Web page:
Before the pandemic, less than half of people in Michigan, 42 percent, approved of the job Whitmer was doing. That jumped to 60 percent this March. And she gets positive marks any way you ask the question on how she’s handling the virus. In a separate CNN/SSRS poll, 69 percent of voters said she was doing everything she could to fight the outbreak."

Cooper in North Carolina is up for reelection in what was supposed to be one of the Democrats’ toughest fights in 2020 for governors’ mansions. But according to a recent NBC/Marist poll, he leads his opponent, Lt. Gov. Dan Forest (R), by 20 points among registered voters.

Cooper refused Trump’s demands to lift coronavirus restrictions so the president could hold the Republican National Convention there. Instead, the governor has tightened restrictions as the summer has gone on, issuing a statewide mask mandate and recently hitting pause on the state’s reopening. The same NBC/Marist poll found 58 percent of North Carolinians approving of Cooper and 34 percent disapproving.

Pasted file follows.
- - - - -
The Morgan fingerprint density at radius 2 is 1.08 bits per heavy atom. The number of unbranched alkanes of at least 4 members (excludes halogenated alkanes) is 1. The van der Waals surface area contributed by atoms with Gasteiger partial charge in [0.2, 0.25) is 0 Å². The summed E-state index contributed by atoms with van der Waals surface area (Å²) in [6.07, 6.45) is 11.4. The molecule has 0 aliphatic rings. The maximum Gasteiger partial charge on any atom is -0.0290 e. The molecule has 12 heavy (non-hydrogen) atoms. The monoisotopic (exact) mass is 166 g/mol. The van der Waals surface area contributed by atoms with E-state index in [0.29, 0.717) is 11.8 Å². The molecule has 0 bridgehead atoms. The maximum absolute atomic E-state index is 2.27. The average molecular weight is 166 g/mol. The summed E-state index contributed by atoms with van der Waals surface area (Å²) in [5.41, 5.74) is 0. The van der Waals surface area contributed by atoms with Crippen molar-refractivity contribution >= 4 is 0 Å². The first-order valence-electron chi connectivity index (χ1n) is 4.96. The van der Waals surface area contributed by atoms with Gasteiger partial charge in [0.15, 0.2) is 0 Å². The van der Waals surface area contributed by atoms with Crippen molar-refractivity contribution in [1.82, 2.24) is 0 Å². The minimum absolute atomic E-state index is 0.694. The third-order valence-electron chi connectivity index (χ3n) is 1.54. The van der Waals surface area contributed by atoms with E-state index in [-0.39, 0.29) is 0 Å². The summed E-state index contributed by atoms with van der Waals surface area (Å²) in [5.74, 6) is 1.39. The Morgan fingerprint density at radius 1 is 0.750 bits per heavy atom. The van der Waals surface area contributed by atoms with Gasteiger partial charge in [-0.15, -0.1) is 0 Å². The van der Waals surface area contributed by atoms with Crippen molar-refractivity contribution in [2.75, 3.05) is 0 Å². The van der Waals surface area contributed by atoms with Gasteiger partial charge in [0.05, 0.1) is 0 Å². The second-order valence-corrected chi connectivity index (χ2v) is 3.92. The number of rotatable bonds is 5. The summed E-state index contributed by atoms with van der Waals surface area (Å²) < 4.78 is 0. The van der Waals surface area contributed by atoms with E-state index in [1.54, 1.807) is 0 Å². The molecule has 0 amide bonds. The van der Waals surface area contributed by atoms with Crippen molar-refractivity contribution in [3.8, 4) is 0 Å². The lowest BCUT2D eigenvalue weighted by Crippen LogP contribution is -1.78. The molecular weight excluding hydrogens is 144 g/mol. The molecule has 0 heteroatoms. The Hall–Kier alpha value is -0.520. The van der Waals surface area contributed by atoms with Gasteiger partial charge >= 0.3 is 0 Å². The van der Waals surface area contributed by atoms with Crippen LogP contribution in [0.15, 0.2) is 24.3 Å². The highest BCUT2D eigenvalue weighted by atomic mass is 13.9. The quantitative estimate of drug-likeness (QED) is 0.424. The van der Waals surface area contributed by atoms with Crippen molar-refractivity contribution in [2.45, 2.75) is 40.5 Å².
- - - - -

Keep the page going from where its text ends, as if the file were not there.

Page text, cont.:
The governor with one of the highest approval ratings is Mike DeWine of Ohio. Three-quarters (75 percent) approved of the Republican governor in a Quinnipiac University poll in June, up from 44 percent from a year ago. DeWine’s approval rating is an all-time high for Ohio governors in Quinnipiac polls dating back to 2007.

He was one of the first of any governors to issue a stay-at-home order and to try early on to get people to wear masks. Though there were protests in his state, voters have rewarded DeWine with a 31-point jump in his approval ratings from last year. He’s now one of the most popular governors in America.